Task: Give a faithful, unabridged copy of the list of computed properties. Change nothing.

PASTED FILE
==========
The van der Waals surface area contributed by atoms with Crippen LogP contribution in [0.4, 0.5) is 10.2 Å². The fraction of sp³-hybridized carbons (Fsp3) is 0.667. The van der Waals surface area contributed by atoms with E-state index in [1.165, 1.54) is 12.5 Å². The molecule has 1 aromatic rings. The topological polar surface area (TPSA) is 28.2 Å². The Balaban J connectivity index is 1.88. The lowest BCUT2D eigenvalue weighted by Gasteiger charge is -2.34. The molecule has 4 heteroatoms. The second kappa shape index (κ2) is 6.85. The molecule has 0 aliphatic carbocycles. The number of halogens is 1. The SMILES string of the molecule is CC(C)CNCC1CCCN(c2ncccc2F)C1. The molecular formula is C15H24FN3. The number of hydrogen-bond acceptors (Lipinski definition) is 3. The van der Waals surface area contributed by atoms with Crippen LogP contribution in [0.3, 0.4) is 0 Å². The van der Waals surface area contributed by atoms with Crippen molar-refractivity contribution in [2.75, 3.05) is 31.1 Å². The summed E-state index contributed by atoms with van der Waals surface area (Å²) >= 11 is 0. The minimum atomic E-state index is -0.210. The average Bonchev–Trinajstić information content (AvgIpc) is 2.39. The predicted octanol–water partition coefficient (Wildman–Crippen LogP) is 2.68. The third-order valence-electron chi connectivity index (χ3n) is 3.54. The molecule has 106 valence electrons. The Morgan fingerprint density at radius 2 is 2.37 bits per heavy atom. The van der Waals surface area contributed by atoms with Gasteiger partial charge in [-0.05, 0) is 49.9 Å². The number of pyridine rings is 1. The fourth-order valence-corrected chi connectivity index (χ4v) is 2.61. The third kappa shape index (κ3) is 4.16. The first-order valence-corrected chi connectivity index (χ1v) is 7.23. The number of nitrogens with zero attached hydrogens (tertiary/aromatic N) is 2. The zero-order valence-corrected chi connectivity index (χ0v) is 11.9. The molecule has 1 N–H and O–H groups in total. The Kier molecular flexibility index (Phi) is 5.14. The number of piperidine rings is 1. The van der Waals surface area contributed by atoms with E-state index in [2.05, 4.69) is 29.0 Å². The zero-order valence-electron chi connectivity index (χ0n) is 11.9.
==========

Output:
The van der Waals surface area contributed by atoms with Crippen LogP contribution in [0.4, 0.5) is 10.2 Å². The fraction of sp³-hybridized carbons (Fsp3) is 0.667. The van der Waals surface area contributed by atoms with E-state index in [1.165, 1.54) is 12.5 Å². The molecule has 1 aromatic rings. The topological polar surface area (TPSA) is 28.2 Å². The Balaban J connectivity index is 1.88. The lowest BCUT2D eigenvalue weighted by Gasteiger charge is -2.34. The molecule has 4 heteroatoms. The second kappa shape index (κ2) is 6.85. The molecule has 0 aliphatic carbocycles. The number of halogens is 1. The SMILES string of the molecule is CC(C)CNCC1CCCN(c2ncccc2F)C1. The molecular formula is C15H24FN3. The number of hydrogen-bond acceptors (Lipinski definition) is 3. The van der Waals surface area contributed by atoms with Crippen LogP contribution in [0.3, 0.4) is 0 Å². The van der Waals surface area contributed by atoms with Crippen molar-refractivity contribution in [2.75, 3.05) is 31.1 Å². The summed E-state index contributed by atoms with van der Waals surface area (Å²) >= 11 is 0. The minimum atomic E-state index is -0.210. The average Bonchev–Trinajstić information content (AvgIpc) is 2.39. The predicted octanol–water partition coefficient (Wildman–Crippen LogP) is 2.68. The third-order valence-electron chi connectivity index (χ3n) is 3.54. The molecule has 106 valence electrons. The Morgan fingerprint density at radius 2 is 2.37 bits per heavy atom. The van der Waals surface area contributed by atoms with Gasteiger partial charge in [-0.05, 0) is 49.9 Å². The number of pyridine rings is 1. The fourth-order valence-corrected chi connectivity index (χ4v) is 2.61. The third kappa shape index (κ3) is 4.16. The first-order valence-corrected chi connectivity index (χ1v) is 7.23. The number of nitrogens with zero attached hydrogens (tertiary/aromatic N) is 2. The zero-order valence-corrected chi connectivity index (χ0v) is 11.9. The molecule has 1 N–H and O–H groups in total. The Kier molecular flexibility index (Phi) is 5.14. The number of piperidine rings is 1. The van der Waals surface area contributed by atoms with E-state index in [2.05, 4.69) is 29.0 Å². The zero-order valence-electron chi connectivity index (χ0n) is 11.9.